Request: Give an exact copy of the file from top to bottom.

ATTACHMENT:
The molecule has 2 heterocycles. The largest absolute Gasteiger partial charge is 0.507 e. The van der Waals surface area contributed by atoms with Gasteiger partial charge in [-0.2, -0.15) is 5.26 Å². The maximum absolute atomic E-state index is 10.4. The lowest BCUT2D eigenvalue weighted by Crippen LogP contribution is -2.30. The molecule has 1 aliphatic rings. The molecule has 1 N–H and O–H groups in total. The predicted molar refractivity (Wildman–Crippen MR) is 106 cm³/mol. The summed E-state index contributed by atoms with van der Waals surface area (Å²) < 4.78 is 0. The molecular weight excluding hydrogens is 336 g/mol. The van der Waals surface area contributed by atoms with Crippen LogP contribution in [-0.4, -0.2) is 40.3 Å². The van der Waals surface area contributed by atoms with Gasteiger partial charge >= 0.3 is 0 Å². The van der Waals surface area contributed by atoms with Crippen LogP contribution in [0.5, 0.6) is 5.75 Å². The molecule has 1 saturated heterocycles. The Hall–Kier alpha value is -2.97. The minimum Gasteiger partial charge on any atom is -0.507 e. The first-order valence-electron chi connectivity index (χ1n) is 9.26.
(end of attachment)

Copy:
The molecule has 2 heterocycles. The largest absolute Gasteiger partial charge is 0.507 e. The van der Waals surface area contributed by atoms with Gasteiger partial charge in [-0.2, -0.15) is 5.26 Å². The maximum absolute atomic E-state index is 10.4. The lowest BCUT2D eigenvalue weighted by Crippen LogP contribution is -2.30. The molecule has 1 aliphatic rings. The molecule has 1 N–H and O–H groups in total. The predicted molar refractivity (Wildman–Crippen MR) is 106 cm³/mol. The summed E-state index contributed by atoms with van der Waals surface area (Å²) < 4.78 is 0. The molecular weight excluding hydrogens is 336 g/mol. The van der Waals surface area contributed by atoms with Crippen LogP contribution in [-0.4, -0.2) is 40.3 Å². The van der Waals surface area contributed by atoms with Gasteiger partial charge >= 0.3 is 0 Å². The van der Waals surface area contributed by atoms with Crippen LogP contribution in [0.5, 0.6) is 5.75 Å². The molecule has 1 saturated heterocycles. The Hall–Kier alpha value is -2.97. The minimum Gasteiger partial charge on any atom is -0.507 e. The first-order valence-electron chi connectivity index (χ1n) is 9.26.